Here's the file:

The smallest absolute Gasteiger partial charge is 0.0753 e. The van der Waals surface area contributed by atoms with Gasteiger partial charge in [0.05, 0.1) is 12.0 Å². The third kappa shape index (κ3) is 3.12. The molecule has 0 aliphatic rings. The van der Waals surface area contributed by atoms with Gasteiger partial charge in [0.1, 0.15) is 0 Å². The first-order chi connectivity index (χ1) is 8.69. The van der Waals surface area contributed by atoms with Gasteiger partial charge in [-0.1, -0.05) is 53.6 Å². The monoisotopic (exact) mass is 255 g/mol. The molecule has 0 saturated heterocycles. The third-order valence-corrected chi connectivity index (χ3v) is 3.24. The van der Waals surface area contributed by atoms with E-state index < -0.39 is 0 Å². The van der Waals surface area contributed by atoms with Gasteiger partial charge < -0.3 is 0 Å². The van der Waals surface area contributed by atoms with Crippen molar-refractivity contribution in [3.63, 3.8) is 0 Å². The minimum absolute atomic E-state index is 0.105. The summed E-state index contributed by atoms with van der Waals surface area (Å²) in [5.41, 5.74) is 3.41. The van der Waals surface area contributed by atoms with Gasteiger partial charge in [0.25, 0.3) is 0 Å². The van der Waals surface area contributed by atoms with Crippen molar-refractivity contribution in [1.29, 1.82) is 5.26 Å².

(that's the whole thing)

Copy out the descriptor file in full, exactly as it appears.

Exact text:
The smallest absolute Gasteiger partial charge is 0.0753 e. The van der Waals surface area contributed by atoms with Gasteiger partial charge in [0.05, 0.1) is 12.0 Å². The third kappa shape index (κ3) is 3.12. The molecule has 0 aliphatic rings. The van der Waals surface area contributed by atoms with Gasteiger partial charge in [0.1, 0.15) is 0 Å². The first-order chi connectivity index (χ1) is 8.69. The van der Waals surface area contributed by atoms with Gasteiger partial charge in [-0.1, -0.05) is 53.6 Å². The monoisotopic (exact) mass is 255 g/mol. The molecule has 0 saturated heterocycles. The third-order valence-corrected chi connectivity index (χ3v) is 3.24. The van der Waals surface area contributed by atoms with E-state index < -0.39 is 0 Å². The van der Waals surface area contributed by atoms with Gasteiger partial charge < -0.3 is 0 Å². The van der Waals surface area contributed by atoms with Crippen molar-refractivity contribution in [3.63, 3.8) is 0 Å². The minimum absolute atomic E-state index is 0.105. The summed E-state index contributed by atoms with van der Waals surface area (Å²) in [5.41, 5.74) is 3.41. The van der Waals surface area contributed by atoms with Gasteiger partial charge in [0.25, 0.3) is 0 Å². The van der Waals surface area contributed by atoms with Crippen molar-refractivity contribution in [1.29, 1.82) is 5.26 Å².